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Hsp90 inhibitors in anti-cancer therapy

Inhibitors of a versatile molecular chaperone, Hsp90, are novel anti-cancer drugs that are currently in a front line of clinical trials. Reports indicate that these drugs are relatively well tolerated and show clear signs of therapeutic activities in diseases as malignant melanoma, breast and prostate cancer and multiple myeloma (MM). Hsp90 chaperons regulate stability and function of numerous proteins, including oncogenic kinases and transcription factors. A key challenge is to gain understanding of the major mechanisms governing responses of different tumors to the Hsp90 inhibitors (Hsp90-I) and to determine which pathways are critical in order to find predictive biomarkers for their rational use in each particular type of cancer.

Multiple myeloma (MM) is a highly malignant incurable plasma B cell tumor. Current treatments of MM include chemotherapy, proteasome inhibitor bortezomib (velcade) and immunomodulatory agents, such as lenalidomide, as well as stem cell transplantation.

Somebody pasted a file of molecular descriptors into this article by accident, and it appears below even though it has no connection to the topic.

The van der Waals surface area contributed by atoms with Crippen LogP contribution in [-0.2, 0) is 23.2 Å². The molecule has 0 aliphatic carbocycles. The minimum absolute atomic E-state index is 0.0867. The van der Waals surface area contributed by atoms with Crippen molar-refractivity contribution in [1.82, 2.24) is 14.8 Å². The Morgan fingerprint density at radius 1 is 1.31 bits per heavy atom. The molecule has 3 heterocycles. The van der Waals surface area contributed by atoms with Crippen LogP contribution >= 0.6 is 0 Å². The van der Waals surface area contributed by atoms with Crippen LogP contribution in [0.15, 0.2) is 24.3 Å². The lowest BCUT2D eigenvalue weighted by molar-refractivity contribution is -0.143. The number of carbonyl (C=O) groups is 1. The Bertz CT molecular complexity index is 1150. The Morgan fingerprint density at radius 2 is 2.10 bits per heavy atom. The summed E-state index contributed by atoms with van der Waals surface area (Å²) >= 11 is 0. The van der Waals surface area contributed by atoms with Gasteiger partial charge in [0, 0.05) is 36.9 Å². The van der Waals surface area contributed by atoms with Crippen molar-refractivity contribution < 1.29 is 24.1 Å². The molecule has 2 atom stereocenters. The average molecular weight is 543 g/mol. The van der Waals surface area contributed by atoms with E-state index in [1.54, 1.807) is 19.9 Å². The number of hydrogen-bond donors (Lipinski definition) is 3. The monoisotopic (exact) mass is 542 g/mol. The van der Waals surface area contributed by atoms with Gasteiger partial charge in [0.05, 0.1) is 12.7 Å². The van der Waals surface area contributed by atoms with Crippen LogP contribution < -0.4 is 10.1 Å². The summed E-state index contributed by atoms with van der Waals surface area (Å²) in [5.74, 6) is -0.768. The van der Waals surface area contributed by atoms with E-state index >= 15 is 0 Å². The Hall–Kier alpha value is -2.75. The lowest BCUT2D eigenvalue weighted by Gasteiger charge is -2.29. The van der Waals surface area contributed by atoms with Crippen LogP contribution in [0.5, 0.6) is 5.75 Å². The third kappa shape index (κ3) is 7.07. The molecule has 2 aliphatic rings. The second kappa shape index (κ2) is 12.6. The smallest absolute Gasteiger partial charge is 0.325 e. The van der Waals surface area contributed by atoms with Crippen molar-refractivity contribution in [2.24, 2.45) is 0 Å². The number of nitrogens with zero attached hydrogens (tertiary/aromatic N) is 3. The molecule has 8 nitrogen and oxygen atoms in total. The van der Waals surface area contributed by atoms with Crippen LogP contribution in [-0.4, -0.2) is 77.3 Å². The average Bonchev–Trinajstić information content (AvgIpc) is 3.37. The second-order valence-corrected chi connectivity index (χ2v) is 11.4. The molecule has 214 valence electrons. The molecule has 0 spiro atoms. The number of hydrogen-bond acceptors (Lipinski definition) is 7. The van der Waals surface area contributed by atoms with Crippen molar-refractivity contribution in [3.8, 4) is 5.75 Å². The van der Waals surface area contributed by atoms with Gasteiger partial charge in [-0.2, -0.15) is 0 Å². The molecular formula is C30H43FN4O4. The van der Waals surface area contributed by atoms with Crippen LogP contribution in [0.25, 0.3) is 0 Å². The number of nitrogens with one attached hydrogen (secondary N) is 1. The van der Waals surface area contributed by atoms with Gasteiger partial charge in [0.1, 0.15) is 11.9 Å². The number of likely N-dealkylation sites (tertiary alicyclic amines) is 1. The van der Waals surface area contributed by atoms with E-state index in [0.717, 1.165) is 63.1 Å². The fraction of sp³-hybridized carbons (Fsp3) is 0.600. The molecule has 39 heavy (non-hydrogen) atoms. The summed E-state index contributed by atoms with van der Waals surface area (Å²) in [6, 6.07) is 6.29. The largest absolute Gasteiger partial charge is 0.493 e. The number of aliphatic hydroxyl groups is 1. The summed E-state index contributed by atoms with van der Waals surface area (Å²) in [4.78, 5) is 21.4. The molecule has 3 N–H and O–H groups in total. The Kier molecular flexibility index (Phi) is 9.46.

Hsp90 is over-expressed in MM and critically contributes to the MM tumor cell survival. Hsp90 is required to maintain several oncogenic signaling pathways in MM cells, including IL-6/Jak/STAT3, PI3K and Ras/ERK. We found in a panel of MM cell lines and primary myeloma cells from patients that cells with IL-6-dependent CD45 expression and activated JAK/STAT pathway are particularly sensitive to an Hsp90-I 17-DMAG. The goal is now to further validate our findings in order to establish predictive biomarkers for a good response and to provide a rational for combining Hsp90-I with other drugs for treatment of MM.

This project is supported with the grant from Cancerföreningen; PI Katja Pokrovskaja Tamm, PhD.